The gamete outcome vaccine targeting the hCG molecule has undergone successful Phase I and II clinical trials in women and demonstrated both efficacy and lack of immunopathology. The study is in progress to increase its immunogenicity and efficacy not only as a birth control vaccine, but also for its clinical applications in various hCG producing cancers. [11]

Hitherto several forms of hCG vaccines have successfully undergone both phase I and phase II clinical trials in women, demonstrating encouraging outcomes. In 1994, Talwar et al. completed their study, reporting that women developed antibody titers that prevented pregnancy. Essential and pregnancy-specific factors (cytokines/chemokines/growth factors/others) can be potential targets for contraception. Apart from hCG, the leukemia inhibiting factor (LIF) and pre-implantation factor (PIF) are known to be unique and promising molecules. Multi-epitope vaccine combining factors/antigens involved in various steps of the fertilization process and establishment of pregnancy may assure immunogenic and efficacious human contraception. [32] The current research for humans is focused on delineating infertility-related epitopes (B-cell epitopes) and oophoritis-inducing epitopes (T-cell epitopes). [11]

Gamete-associated molecular targets

Some cell surface antigens are unique, tissue-specific, immunogenic, and accessible to antibodies:

Zona-pellucida antigens: The zona pellucida (ZP) glycoproteins have been proposed as candidates for developing contraceptive vaccines by virtue of their critical role in fertilization. [33] The zona pellucida, an acellular gelatinous layer, surrounds the mammalian oocyte and pre-implantation embryo. This layer breaks away just before implantation by the uterine proteolytic activity or ovum's hatching mechanism or both. It can prevent conception without acting as an abortifacient. [34] ZP vaccines focus on what may be the ideal target - the translucent glycoprotein extracellular matrix, enclosing all mammalian ova that a sperm must penetrate to achieve fertilization. As the zona-specific antigens develop at the stage of the secondary follicle and persist till its shedding during implantation, there is ample opportunity for the specific circulating antibodies to bind with the zona antigens. Antibodies raised against zona can inhibit infertility, presumably by preventing sperm attachment and passage through the zona. [35]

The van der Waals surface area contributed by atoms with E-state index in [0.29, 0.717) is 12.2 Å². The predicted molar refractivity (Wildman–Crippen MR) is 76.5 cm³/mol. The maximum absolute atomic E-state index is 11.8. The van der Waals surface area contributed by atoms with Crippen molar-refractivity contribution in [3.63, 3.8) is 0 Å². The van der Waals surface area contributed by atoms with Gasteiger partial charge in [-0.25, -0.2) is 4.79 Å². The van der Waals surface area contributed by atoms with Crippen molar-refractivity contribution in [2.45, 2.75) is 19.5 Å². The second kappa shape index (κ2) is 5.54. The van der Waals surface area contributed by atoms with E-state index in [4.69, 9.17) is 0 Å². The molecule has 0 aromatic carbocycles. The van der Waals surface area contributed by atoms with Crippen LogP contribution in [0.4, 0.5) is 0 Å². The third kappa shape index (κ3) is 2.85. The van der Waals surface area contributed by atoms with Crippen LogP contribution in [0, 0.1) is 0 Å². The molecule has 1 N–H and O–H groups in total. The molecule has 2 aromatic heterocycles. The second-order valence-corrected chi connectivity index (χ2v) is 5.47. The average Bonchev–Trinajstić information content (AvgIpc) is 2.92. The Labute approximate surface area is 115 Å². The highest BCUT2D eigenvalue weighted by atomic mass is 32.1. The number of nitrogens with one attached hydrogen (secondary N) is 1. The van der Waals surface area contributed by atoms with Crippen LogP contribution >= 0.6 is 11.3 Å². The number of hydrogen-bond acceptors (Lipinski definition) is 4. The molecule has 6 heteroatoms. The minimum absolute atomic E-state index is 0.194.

Zona pellucida vaccines were being considered for human contraceptive use long before Kirkpatrick's research group adapted it for wildlife. [36] ZP plays key roles in folliculogenesis, fertilization, and early embryogenesis, comprising of potent cell-specific antigens. The induction of fertility requires high ZP antibody titers, which are difficult to maintain without inducing ovarian pathology, characterized by a premature loss of primordial follicles. As premature menopause will be a high price to pay for long-term contraception, such a move toward a vaccine cannot evolve until the cause of ovarian pathology has been resolved. [37]

Around the time it gained favor with wildlife biologists, researchers in quest of human relevance were becoming rather disheartened. Native pig protein was inappropriate for human application, and researchers were unable to bring up an effective recombinant or synthetic form of human ZP. Although the protein backbone of the molecule could be successfully synthesized by molecular biologists, they failed in synthesizing the carbohydrate components. On account of the lack of carbohydrates, the vaccine would trigger an immune response, but could not block fertilization. [36] The current research for human applicability is focused on delineating infertility-related epitopes (B-cell epitopes) from oophoritis-inducing epitopes (T-cell epitopes). [27] However, the techniques to overcome the observed oophoritis associated with the ZP-based contraceptive vaccines are yet to be fully defined. [7],[38]

Sperm antigens: Contraceptive vaccines targeting sperms are an exciting proposition, as anti-sperm contraceptive vaccines and genetically engineered human antibodies can be used as immunocontraceptives. [39] Sperms have both auto- and isoantigens, and hence, can produce antibodies in either sex. Anti-sperm antibodies (ASA) upset fertilization and fertility both in vitro and in vivo. [40] The presence of ASA in the in vitro fertilization medium blocks fertilization. Purposeful immunization of both sexes of various species, [41] including humans, with sperms or their extracts, triggers the development of ASA leading to infertility. [42] Up to 70% of vasectomized men produce ASA [39] and 2-30% of the cases of infertility may be associated with the presence of ASA in the male and/or female partner of an infertile couple. [43] Thus, sperms can generate an immune response that is capable of inducing a contraceptive state. Hybridoma, recombinant DNA (deoxyribonucleic acid) technologies, and diverse proteomic and genomic line of approaches have been used by several laboratories to search for sperm-specific antigens that can be used for contraceptive vaccine development. [44] Multi-epitope contraceptive vaccines and human single chain variable fragment (scFv) antibodies from immunoinfertile and vasectomized men may eliminate the concern related to inter-individual variability of the immune response. [39]

Much of the research study at present is being carried out on spermatozoa. [45] Anti-sperm contraceptive vaccines and genetically engineered human (single chain variable fragment (scFv)) antibodies can be used as immunocontraceptives. [36],[46] Various methods of proteomics and genomics, hybrid cell line formation technology, substractive complementary DNA libraries, differentialdisplay method, and phage display technology, are used to obtain sperm-specific genes and proteins, their efficacy enhanced with the multi-epitope combination vaccine. [47]